I created a file that contains my MD5 fingerprints (along with the command I used to get them) and the corresponding API key. That way I have all the info I need in one place.

You’re now ready for the last step, which is configuring your Android application with the correct keys.

Double check the Readme.txt file that comes with your Android project package from buzztouch, but at the time of this writing, the location for placing your keys is in the res\values\string.xml file. If you open it up, you’ll see the following two lines near the top:

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<string name="googleMapsAPIKeyDebug">yourGoogleMapsKeyForDebug</string>

<string name="googleMapsAPIKeyRelease">yourGoogleMapsKeyForRelease</string>

Paste your keys in the appropriate line, and you’re good to go!

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Chapter 11

Publishing Your App to Google Play

The moment you’ve been waiting for has finally arrived. You’ve designed your app, tested it, tweaked it, and created the final file. There’s only one more step left – time to publish!

There are multiple ways you could distribute your Android app:

Publish on Google Play

Publish on Amazon Marketplace

Email your app to people

Post it on a website

A jillion other methods!

This chapter will focus on publishing your app to Google Play, which is arguably the most popular way to get your app onto the millions (literally!) of Android devices across the world.

Ready? Let’s get started!

First thing you need to do is head over to the following URL and set up your Google Play Android

Developer Account. Remember…it’ll cost you $25 to sign up (onetime fee). https://play.google.com/apps/publish

If you already have a Google account (any of them), this will be super easy.

Once you log into your Developer Console, you’ll be presented with a screen that looks similar to this.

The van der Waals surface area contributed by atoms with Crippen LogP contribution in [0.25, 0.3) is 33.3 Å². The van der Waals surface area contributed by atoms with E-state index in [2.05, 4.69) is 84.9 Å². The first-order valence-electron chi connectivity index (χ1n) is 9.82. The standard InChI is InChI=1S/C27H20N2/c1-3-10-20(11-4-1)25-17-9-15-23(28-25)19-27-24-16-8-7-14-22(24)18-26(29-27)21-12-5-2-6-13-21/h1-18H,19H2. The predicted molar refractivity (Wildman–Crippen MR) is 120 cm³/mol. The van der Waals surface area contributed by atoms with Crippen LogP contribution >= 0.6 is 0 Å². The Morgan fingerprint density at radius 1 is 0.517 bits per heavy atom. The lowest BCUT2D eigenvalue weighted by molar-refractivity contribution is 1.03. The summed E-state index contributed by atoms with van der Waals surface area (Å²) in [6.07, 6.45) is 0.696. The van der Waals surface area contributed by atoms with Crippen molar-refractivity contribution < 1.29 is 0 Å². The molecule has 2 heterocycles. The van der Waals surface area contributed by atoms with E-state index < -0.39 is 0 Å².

It’ll be different if you already have apps published.

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Click the Upload Application button to start the process of submitting a new app. You’ll see this screen:

If for some reason you are not ready with your .apk file, that’s OK…just hit Close. It’ll then take you to the next screen in the process. If you do have your .apk file ready, hit Browse, navigate to the file, and then hit Upload. When it’s done, you’ll get directed to the same screen that you would if you had hit

Close.

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This is the first part of a longer screen, but it’s really the meat of what you need to provide in order to publish your app. Here’s a synopsis of what you’ll need to provide (these are required):

1. At least two (2) screenshots. They need to be in either .png or .jpg format, and should be in one of the following dimensions: a. 320x480, b. 480x800 c. 480x854 d. 1280x720 e. 1280x800

2. A high resolution application icon with 512x512 dimensions

3. A title for your app (30 characters max)

4. A description in English of your app (what do you want your users to know about it?)

5. An Application Type

6. A Category

7. Copy Protection decision a. Off (allows the app to be copied from the device) b. On (helps prevent copying)

8. A content rating

9. Price (Free, unless you configure a Merchant Account)

10. Countries you want it available in

11. Contact information (be sure to provide at least one) a. Website b. Email c. Phone

12. Acknowledgement of a couple consent items

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Once you provide all that information, upload the .apk if you haven’t already, you then have two choices:

1. Publish – Make it available to the world!

2. Save – Save the info until you have everything in order.

Here are some screen shots of what we were talking about in the steps on the previous page:

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Bam! That’s it! In an amount of time that seems to range from a couple minutes to a couple hours, your app will be live at Google Play, and available for download by literally millions of people! Here’s a screen shot of what it might look like. Congratulations on being a published app developer!

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Chapter 12

Common Problems and Solutions

What follows below is a random listing of some common Android-related problems you may face, and their solutions. This list will grow as we produce more apps and run into more issues!

Problem: AndroidManifest.xml is missing.

1. The reason for this error is currently unknown. Here are some potential solutions.

 Turn off everything and restart

 Verify your installation of Eclipse

 Verify AndroidManifest.xml actually exists in Package Explorer

 Right-click on Project, select Android Tools…Build Project Properties

Problem: Project has no default.properties file! Edit the project properties to set one.

1. There are multiple reasons for this, but it basically refers to a problem with your default.properties file. The easiest way to fix this is to right-click on your project in

Project Explorer, and pick Android Tools…Fix Project Properties.

Problem: “Android requires compiler compliance level 5.0 or 6.0. Found '1.7' instead. Please use

Android Tools > Fix Project Properties.”

1. For whatever reason, your project properties are not set correctly.